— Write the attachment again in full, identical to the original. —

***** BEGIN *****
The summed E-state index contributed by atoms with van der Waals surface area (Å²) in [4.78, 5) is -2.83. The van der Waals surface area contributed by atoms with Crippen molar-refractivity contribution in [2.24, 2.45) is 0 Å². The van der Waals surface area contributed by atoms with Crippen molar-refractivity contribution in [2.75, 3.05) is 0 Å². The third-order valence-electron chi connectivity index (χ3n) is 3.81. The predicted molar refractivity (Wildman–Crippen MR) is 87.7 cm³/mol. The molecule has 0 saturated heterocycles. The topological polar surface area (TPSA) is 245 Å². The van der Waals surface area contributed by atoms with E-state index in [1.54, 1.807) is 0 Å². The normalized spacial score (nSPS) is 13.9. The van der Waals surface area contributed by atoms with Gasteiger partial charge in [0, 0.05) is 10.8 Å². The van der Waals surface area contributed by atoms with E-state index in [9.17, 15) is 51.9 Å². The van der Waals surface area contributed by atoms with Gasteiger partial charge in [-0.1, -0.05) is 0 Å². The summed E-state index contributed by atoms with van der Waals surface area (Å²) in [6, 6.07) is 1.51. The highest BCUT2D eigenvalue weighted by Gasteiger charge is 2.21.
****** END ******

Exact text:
The summed E-state index contributed by atoms with van der Waals surface area (Å²) in [4.78, 5) is -2.83. The van der Waals surface area contributed by atoms with Crippen molar-refractivity contribution in [2.24, 2.45) is 0 Å². The van der Waals surface area contributed by atoms with Crippen molar-refractivity contribution in [2.75, 3.05) is 0 Å². The third-order valence-electron chi connectivity index (χ3n) is 3.81. The predicted molar refractivity (Wildman–Crippen MR) is 87.7 cm³/mol. The molecule has 0 saturated heterocycles. The topological polar surface area (TPSA) is 245 Å². The van der Waals surface area contributed by atoms with E-state index in [1.54, 1.807) is 0 Å². The normalized spacial score (nSPS) is 13.9. The van der Waals surface area contributed by atoms with Gasteiger partial charge in [0, 0.05) is 10.8 Å². The van der Waals surface area contributed by atoms with E-state index in [9.17, 15) is 51.9 Å². The van der Waals surface area contributed by atoms with Gasteiger partial charge in [-0.1, -0.05) is 0 Å². The summed E-state index contributed by atoms with van der Waals surface area (Å²) in [6, 6.07) is 1.51. The highest BCUT2D eigenvalue weighted by Gasteiger charge is 2.21.